We started Day 2 by driving past Aung San Suu Kyi’s house. The house is surrounded by a high wall and so cannot be seen from the street. Since her release from house arrest in November 2010, the military no longer guard the house. The entrance is emblazoned with the National League of Democracy (NLD) posters and flags.
We then drove 32km to Taukkyan Allied War Memorial. The memorial commemorates over 30,000 British Commonwealth soldiers who died in Burma during World War II. There are 6,374 beautifully well-kept graves, and a further 27,000 names of fallen soldiers with no known graves are engraved on the Rangoon Memorial, an imposing and sombre memorial pillar. The memorial is built and maintained by the Commonwealth War Graves Commission.
Inscriptions on the top reads: Here are recorded the names of 27,000 soldiers of many races united in service to the British Crown who gave their lives in Burma and Assam but to whom the fortune of war denied the customary rites accorded to their comrades in death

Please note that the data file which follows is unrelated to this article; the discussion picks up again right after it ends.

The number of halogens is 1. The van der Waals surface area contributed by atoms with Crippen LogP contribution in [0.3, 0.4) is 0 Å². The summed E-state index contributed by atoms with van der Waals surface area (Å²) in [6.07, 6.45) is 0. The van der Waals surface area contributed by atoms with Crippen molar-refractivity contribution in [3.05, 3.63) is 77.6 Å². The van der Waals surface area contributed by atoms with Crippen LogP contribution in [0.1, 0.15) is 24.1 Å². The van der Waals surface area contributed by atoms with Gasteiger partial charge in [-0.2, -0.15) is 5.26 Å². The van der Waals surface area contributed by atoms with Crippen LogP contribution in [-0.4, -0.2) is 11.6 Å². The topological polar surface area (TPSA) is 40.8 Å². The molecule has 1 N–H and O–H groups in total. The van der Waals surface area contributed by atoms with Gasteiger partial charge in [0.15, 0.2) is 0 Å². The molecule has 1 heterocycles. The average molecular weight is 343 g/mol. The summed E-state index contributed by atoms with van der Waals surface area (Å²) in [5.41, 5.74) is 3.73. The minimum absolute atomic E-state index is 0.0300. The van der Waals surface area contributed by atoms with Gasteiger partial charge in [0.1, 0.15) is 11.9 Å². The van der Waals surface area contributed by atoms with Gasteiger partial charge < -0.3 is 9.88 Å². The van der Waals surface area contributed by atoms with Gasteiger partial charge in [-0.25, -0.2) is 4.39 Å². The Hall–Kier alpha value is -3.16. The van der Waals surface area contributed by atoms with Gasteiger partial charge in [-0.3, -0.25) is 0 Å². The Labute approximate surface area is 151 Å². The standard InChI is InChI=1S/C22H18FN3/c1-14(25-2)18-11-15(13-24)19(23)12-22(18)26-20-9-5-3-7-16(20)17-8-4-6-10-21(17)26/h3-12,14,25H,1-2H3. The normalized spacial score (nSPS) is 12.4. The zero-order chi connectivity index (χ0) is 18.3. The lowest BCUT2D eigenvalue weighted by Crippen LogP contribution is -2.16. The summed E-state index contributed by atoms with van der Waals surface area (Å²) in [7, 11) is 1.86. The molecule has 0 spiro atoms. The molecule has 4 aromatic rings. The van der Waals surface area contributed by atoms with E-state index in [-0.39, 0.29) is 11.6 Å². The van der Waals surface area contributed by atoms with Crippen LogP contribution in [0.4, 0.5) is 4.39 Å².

Names of soldiers inscripted on the pillars
Another wall with names
On the way back, we stopped by a temple, the highlight of which is the image of a sitting Buddha crafted from a single piece of marble.
The Kaba Aye Pagoda was built by U Nu, one of the earlier prime ministers of Myanmar not long after her independence from the British in 1954 in dedication to the Sixth Buddhist Synod held from 1954-56. This 34 metres high pagoda also measures 34 meters around the base. Nearby is the Mahapasana Cave, a man-made cave built simultaneously with the Kaba Aye Pagoda to host the Sixth Buddhist Synod. Inside the assembly hall measuring 67m long and 140m wide, 2500 monks converged to recite, edit and approve all of the Buddhist scriptures. It is now still used for major Buddhist ceremonies and conferences, and examination and ordination of monks.
We then drove past the Sein Yaung Chi Pagoda, a pagoda made entirely of glass mosaic. The name Sein Yaung Chi means “reflection of diamond”.